Former British Prime Minister Tony Blair has resigned as envoy of the Middle East Quartet diplomatic group after eight years in the job.
"Tony Blair has tendered his resignation in a letter to (UN Secretary General) Ban Ki-moon," a spokeswoman for Blair told AFP on Wednesday.
Sources close to Blair said he would step down officially next month.
Israel's Prime Minister Benjamin Netanyahu thanked him for "great efforts to advance stability and peace in the region".
A statement from the Quartet, which represents the United Nations, United States, European Union and Russia, thanked Blair for his service and said it would continue to work for peace between Israelis and Palestinians.
"Mr Blair demonstrated an unwavering commitment to the cause of Israeli-Palestinian peace and made lasting contributions to the effort to promote economic growth and improve daily life in the West Bank and Gaza," the statement read.
However, British group Stop the War Coalition, which led mass protests against the Iraq War while Blair was in power in Britain, welcomed the resignation and said Blair should never have held the position.
"Tony Blair's legacy remains; a devastated and war-torn Iraq, a Middle East in turmoil, and a much more dangerous world," the group's national convenor Lindsey German said.
"We will continue to campaign against the aggressive foreign policy he championed and for him to answer charges of war crimes."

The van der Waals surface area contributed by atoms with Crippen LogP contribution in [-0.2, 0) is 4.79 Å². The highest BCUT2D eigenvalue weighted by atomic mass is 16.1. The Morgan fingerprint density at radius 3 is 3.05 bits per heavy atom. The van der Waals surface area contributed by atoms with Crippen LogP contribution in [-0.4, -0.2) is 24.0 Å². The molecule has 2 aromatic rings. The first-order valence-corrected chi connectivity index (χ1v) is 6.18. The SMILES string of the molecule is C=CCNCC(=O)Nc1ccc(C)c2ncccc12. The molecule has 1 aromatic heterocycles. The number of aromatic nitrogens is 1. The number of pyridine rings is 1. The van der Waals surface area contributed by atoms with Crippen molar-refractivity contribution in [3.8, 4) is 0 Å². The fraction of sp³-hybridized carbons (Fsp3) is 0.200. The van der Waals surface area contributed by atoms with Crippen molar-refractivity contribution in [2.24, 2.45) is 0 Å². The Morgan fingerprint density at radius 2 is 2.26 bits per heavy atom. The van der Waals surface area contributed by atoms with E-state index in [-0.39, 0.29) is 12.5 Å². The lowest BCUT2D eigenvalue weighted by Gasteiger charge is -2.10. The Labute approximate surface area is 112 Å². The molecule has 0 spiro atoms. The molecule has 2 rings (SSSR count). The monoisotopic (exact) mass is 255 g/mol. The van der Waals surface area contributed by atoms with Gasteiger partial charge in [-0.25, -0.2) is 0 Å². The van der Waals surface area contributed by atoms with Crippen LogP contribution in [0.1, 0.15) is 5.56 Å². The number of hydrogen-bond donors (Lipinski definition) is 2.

Blair has long defended the decision to invade Iraq in 2003 against accusations that the threat posed by its then dictator Saddam Hussein was exaggerated.
Blair was appointed to the unpaid Quartet position in 2007 to support the Palestinian economy and institutions in preparation for eventual statehood.
Writing on his website in February after visiting the Gaza Strip still ravaged by the 50-day war last year with Israel, Blair said: "The present state of Gaza is a rebuke: to those of us in the international community who over the years have made so many promises unfulfilled; to those who have offered leadership and failed to provide it."
Reports emerged in March that he was set to leave due to unease in Washington and Europe over his poor relations with the Palestinian Authority, although those claims were dismissed as "incorrect" by State Department spokeswoman Jen Psaki.
A source close to the former prime minister said he would continue to work with "the US, the EU and others, without any formal role" to support efforts to bring about a two-state solution.
"He will therefore remain active on the issues and in the region," the source said.